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A Libyan Afriqiyah Airways plane with 104 people on board crashed Wednesday on approach to Tripoli's airport, killing at least 96 people. A 10-year-old from Holland was the only known survivor, Libya's transport minister said.
Libyan state television showed a large field scattered with small and large pieces of plane debris and dozens of police and rescue workers with surgical masks and gloves, some of them carrying at least one body away. They gathered small personal items such as wallets and cell phones from the wreckage.
The speculation is that the plane came down "hard and fast" due to the disintegrated nature of the wreckage.
Others sifted through debris -- some of it still smoldering -- including a flight recorder and green seats with television screens on them. A large piece of the plane's tail was visible, bearing Afriqiyah's brightly colored logo with the numbers "9.9.99," a reference to the date of the founding of the African Union.
One passenger wrote on Twitter on approach to the airport that something was wrong with the plane, referring to a "left wing inlet," Dutch media reported. The pilot of the plane appeared to know he was in trouble upon approach, calling ahead to Tripoli to request ambulances be at the ready.
Transport Minister Mohammed Ali Zaidan said 96 bodies have been recovered from the wreckage. Libya's official JANA news agency quoted him as saying a Dutch child has survived the crash. He is reportedly in stable condition at a Tripoli hospital.
Rescue workers were looking for more bodies, Zaidan said.
In Amsterdam, Dutch Prime Minister Jan Peter Balkenende said dozens of Dutch citizens were aboard the plane and confirmed a Dutch child survived.
Initial passenger reports listed 62 Dutch fliers, 22 Libyans, nine unknown plus the 11 crew members.
All were flying from Johannesburg to Tripoli, and many were then connecting to European airports.
The high number of Dutch passengers on the plane was due to the fact they were a part of two different Holland based travel groups.
The British Foreign Office told Fox News they are looking into reports that British nationals were on board. Germans were also reported to be among the victims.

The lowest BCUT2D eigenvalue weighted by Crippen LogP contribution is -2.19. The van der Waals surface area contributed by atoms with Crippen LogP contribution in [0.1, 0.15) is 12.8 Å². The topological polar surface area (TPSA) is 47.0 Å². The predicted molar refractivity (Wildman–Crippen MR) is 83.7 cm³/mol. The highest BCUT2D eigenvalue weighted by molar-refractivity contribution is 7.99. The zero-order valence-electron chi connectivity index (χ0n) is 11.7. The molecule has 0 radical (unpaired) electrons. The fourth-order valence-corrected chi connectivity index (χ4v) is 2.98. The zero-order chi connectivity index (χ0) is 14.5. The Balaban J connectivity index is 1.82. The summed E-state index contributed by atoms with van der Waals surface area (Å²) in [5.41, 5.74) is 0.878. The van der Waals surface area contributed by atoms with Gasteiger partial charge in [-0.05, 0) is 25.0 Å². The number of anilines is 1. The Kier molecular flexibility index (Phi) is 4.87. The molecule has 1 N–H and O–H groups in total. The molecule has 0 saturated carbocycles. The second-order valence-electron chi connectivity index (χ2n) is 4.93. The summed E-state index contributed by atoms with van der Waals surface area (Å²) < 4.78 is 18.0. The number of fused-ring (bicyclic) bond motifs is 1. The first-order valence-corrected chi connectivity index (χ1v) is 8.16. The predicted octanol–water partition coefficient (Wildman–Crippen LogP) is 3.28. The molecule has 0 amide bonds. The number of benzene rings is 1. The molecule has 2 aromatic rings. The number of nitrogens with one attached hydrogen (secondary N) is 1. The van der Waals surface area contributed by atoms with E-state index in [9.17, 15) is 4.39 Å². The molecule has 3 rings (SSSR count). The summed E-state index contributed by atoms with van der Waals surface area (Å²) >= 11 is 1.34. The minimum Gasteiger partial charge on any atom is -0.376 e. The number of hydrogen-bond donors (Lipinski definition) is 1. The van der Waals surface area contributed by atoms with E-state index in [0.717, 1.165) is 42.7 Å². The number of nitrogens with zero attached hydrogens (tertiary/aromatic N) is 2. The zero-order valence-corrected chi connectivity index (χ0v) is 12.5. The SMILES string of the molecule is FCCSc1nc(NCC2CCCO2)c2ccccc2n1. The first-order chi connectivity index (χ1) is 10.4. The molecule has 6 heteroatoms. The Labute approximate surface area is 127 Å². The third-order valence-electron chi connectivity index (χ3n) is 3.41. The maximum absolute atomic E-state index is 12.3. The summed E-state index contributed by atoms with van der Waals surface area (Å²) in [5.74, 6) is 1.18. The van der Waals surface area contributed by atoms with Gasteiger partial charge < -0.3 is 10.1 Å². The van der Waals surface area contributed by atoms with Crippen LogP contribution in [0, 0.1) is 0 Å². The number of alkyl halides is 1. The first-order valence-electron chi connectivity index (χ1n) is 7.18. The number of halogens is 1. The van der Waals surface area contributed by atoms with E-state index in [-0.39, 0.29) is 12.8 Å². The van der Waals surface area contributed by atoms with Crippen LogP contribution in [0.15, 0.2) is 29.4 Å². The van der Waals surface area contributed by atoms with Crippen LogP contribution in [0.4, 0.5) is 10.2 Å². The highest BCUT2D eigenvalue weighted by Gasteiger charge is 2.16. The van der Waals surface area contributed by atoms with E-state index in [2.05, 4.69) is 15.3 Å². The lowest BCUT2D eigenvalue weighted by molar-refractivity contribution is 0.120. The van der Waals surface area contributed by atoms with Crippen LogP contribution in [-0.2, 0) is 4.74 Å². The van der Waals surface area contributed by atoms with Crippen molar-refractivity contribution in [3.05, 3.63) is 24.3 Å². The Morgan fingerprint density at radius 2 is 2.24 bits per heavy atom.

The Airbus A330-200 arriving from Johannesburg, South Africa was approaching the airport in the Libyan capital Tripoli when it crashed at around 6 a.m. (0400 GMT, 11 p.m. EDT Tuesday) There was no immediate word on the cause, according to a statement by the airlines posted on its website.
Afriqiyah said flight 771 left Johannesburg at 1 a.m. Wednesday (2300 GMT Tuesday, 8 p.m. EDT Tuesday).
"Afriqiyah Airways announces that our flight 771 had an accident during landing at Tripoli International airport," the statement said. "At this moment, we have no information concerning possible casualties or survivors. Our information is that there were 93 passenger and 11 crew aboard. Authorities are conducting the search and rescue mission."
The airlines later issued a second statement saying a search-and-rescue operation at the crash site "has now been completed and casualties have been moved to various hospitals."
The flight was scheduled to continue on to London's Gatwick airport after the stop in Tripoli.
Weather conditions over Tripoli's international airport were good on Wednesday, with three-mile (4.8-kilometer) visibility, scattered clouds at 10,000 feet and winds of only three miles per hour.
Daniel Hoeltgen, spokesman for the European Aviation Safety Agency said Afriqiyah has undergone 10 recent safety inspections at European airports, with no significant safety findings. He said a team of French crash investigators was already on its way to Tripoli.
"We are currently talking to Airbus and with the French accident investigator BEA, which will be involved in the investigation," said Hoeltgen. "We will lend our support if this is required by authorities in charge."
Afriqiyah Airways is not included on the European Union's list of banned airlines. The list has nearly 300 carriers deemed by the EU not to meet international safety standards.
According to initial reports, the plane crashed as it neared the threshold of Tripoli International's main east-west runway, while preparing to touch down from the east.
The main runway at Tripoli Airport is 3,600 yards (meters) long. According to international airport guides, it is not equipped with an Instrument Landing System. This all-weather, precision approach system guides descending planes down to the threshold of the runway.
But it does have two other systems that many other airports use worldwide -- a high frequency omnidirectional radio system that pilots use to navigate their aircraft, and a non-directional beacon that also helps guide planes into the airport.
Afriqiyah Airways operates an all Airbus fleet. It was founded in April 2001 and is fully owned by the Libyan government.
Fox News' Greg Palkot and The Associated Press contributed to this report.